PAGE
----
Although Walt Disney never knew it, he himself was character designer Bill Peet's model for Merlin. Peet saw them both as argumentative, cantankerous, but playful and very intelligent. Peet also gave Merlin Walt's nose. This was the second instance in which Walt unknowingly served as model for a wizard, the first being the wizard Yensid from the Sorcerer's Apprentice in Fantasia (1940).
Arthur was voiced by three different boys - Rickie Sorensen, Richard Reitherman and Robert Reitherman. The changes in voice are very noticeable in the film because of the way Arthur's voice keeps going from broken to unbroken, sometimes in the same scene. One of the easiest noticed is in the last scene in the throne room when Arthur asks in his "changed voice", "Oh, Archimedes, I wish Merlin was here!" Then, the camera cuts farther back and Arthur shouts in his "unchanged voice," "Merlin! Merlin!"
The climactic battle between Merlin and Mad Madam Mim is often cited by animation experts as some of the best character animation to that date. The characters go through numerous physical transformations during battle, yet retain their identifying features; Merlin's guises are blue and include his glasses and facial hair, while Mim's are pink and purple and have her messy hair.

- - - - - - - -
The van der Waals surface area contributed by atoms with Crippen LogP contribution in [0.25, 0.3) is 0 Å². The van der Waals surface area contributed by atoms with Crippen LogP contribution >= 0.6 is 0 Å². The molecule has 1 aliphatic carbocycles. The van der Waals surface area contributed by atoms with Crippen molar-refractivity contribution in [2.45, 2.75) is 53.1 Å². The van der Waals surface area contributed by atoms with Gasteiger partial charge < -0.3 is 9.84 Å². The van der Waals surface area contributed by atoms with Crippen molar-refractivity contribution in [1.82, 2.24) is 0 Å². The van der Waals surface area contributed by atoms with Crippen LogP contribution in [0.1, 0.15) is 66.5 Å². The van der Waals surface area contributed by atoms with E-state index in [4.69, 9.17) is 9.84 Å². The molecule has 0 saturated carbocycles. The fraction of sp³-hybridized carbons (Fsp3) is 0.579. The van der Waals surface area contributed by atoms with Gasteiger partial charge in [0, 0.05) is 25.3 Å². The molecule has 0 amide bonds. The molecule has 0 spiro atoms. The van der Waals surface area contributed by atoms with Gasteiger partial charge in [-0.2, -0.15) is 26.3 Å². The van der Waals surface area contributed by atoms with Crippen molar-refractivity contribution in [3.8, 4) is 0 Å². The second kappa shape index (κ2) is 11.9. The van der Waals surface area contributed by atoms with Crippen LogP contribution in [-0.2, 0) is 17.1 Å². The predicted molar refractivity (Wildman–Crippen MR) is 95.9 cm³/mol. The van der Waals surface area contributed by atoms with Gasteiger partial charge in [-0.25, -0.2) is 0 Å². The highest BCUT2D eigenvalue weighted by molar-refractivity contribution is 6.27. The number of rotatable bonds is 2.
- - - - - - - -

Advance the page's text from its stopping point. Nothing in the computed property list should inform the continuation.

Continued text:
The last film in which Bill Peet served as a writer. He later created a version of The Jungle Book (1967) but Walt Disney threw Peet's story out when the two's relationship fell apart and Peet left the studio.
Two songs written for the film but scrapped before production began were "The Blue Oak Tree" and "The Magic Key". The latter was to be Merlin's lecture to Arthur about the value of an education. It was replaced with the more amusing "Higitus Figitus".
This was the first Disney animated feature made under a single director. Previous features were directed either by three or four directors, or by a team of sequence directors under a supervising director. The man hired for the job was veteran animator Wolfgang Reitherman (one of the fabled Nine Old Men), who would direct all of the Disney features up until the 1980's.
Many elements of Sleeping Beauty (1959) have been recycled into films such as The Sword in the Stone (1963), reuses opening credit backgrounds and various animation sequences. The two most noticeable are the owl from the forest scene, who would inspire Archemedes, and Malificent in dragon form, which led to Madam Mim in dragon form.